The Eye of God - A Deep View into the Helix Nebula (NGC 7293)
This deep view of the Helix Nebula combines light from traditional LRGB filters together with specific narrow Ha and OIII wavelengths to reveal the colourful and complex structures of this magnificent planetary nebula.
The Helix Nebula is located around 700 light years away towards the constellation Aquarius. It is one of the nearest planetary nebulae and therefore appears quite large and detailed although its surface brightness is rather low.
The nebula is the result of a sun-like star shedding its outer layers during its final stages of evolution. Several rapidly expanding shells of dust and gas surrounds the intensely blue stellar remnant in the centre, giving the appearance of a giant eye in space. The inner and outer shells were expelled from the star approximately 6,500 and 12,000 years ago respectively and are expanding at a speed of 32-40 kilometres per second.
The brightest ring is currently two light years across, while the faint outer structures extend to a diameter of four light years - the same distance as between the Sun and the nearest other star; Alpha Centauri.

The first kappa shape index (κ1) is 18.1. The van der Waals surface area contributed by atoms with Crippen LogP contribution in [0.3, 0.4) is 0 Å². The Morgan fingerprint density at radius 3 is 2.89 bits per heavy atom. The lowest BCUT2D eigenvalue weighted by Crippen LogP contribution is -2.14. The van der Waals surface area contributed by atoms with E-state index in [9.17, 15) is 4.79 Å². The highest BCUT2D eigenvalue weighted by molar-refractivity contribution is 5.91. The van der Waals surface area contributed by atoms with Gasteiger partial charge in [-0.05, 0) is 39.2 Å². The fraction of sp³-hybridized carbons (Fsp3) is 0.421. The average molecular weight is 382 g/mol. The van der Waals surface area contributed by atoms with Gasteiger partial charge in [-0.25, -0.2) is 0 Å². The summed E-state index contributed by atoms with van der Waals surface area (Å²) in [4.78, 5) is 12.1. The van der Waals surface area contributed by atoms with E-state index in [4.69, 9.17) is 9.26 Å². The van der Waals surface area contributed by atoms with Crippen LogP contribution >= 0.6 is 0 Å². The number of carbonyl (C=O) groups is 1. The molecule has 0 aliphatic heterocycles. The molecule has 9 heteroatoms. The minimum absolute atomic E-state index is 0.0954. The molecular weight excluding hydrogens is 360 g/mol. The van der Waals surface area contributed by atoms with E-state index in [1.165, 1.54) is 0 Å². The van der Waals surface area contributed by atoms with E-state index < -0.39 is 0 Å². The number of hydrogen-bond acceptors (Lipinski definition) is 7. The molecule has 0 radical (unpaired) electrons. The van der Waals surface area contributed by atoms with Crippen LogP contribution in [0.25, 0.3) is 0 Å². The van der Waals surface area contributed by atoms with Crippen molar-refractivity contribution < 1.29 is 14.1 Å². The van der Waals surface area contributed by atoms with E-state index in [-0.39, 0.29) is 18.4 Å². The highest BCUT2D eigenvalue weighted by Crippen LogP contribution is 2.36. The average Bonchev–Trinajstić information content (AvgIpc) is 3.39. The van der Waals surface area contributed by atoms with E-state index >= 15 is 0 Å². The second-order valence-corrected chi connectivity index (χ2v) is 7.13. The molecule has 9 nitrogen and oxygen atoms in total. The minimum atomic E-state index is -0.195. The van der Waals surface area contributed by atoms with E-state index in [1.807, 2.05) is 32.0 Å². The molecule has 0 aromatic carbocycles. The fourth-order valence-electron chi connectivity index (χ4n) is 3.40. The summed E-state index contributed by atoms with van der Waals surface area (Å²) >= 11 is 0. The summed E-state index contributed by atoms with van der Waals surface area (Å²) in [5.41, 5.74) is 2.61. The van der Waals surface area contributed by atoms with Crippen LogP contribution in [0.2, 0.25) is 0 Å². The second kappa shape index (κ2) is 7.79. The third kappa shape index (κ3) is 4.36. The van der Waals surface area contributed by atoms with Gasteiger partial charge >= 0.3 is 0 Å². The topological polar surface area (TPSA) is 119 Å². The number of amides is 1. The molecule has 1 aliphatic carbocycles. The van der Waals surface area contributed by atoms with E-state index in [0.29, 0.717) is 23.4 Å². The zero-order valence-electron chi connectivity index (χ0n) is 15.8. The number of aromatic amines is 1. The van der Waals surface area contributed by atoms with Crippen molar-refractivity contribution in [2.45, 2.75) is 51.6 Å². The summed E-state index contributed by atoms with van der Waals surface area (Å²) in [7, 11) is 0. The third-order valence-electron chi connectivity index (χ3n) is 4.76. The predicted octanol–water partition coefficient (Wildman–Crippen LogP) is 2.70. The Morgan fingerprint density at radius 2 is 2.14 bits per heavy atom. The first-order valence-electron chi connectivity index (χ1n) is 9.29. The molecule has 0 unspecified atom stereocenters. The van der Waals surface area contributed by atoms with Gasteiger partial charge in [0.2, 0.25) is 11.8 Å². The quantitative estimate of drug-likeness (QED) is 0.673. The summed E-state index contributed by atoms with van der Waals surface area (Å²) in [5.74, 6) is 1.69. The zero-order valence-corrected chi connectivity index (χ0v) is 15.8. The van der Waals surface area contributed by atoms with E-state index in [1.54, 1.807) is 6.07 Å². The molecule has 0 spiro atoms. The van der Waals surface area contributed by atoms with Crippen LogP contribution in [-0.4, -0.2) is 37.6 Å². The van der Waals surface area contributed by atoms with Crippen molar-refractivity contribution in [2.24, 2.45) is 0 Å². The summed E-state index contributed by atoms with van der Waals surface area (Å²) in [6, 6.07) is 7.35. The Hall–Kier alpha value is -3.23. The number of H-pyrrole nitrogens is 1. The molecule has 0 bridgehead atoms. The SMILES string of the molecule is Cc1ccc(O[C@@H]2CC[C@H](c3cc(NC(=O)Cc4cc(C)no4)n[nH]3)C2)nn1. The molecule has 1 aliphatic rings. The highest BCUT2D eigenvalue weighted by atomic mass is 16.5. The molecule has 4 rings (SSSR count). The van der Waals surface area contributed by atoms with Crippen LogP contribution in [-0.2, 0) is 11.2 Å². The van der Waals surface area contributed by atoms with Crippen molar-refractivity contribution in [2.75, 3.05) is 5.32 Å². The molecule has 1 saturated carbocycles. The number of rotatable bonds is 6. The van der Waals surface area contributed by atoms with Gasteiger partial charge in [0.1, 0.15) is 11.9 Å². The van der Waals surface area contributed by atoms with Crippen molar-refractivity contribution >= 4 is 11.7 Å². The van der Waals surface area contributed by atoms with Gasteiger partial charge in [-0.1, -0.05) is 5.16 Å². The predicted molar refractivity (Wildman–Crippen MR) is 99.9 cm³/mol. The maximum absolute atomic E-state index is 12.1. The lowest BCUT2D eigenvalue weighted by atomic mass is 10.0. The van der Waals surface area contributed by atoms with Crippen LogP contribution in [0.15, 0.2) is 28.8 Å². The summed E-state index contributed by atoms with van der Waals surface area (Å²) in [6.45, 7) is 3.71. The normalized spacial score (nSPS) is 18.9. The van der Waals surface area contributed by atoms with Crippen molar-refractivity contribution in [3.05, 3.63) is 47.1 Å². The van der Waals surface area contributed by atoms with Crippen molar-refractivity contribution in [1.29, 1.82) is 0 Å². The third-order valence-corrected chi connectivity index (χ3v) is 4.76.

Powerful ultraviolet radiation from the central star is shredding the nebula and exposing many long trailing knots of denser material radiating out from the core. Images from the Hubble Space Telescope have revealed up to 20,000 such knots in the Helix Nebula alone, and similar structures have been observed in other planetary nebulae.
The central stellar remnant is no longer emitting light from nuclear fusion, and is now only glowing with the remaining heat from the once stellar core. It will eventually cool down and become a white dwarf star, and the entire spectacular vista of the Helix Nebula will slowly dwindle away as the dust and gas continues its rapid outward journey away from the small fading white dwarf star in the centre.
In the background numerous distant galaxies appear as tiny smudges, a billion light years away or more. Several of these galaxies are even visible through the nebula itself.
Date: July to November 2018
Exposure: (L Ha OIII R G B) 570:1065:450:170:75:70 mins, total 40 hours @ -25C
Telescope: Homebuilt 12.5" f/4 Serrurier Truss Newtonian
Camera: QSI 683wsg with Lodestar guider
Filters: Astrodon 3nm Ha/OIII and LRGB E-Series Gen 2
Taken from my observatory in Auckland, New Zealand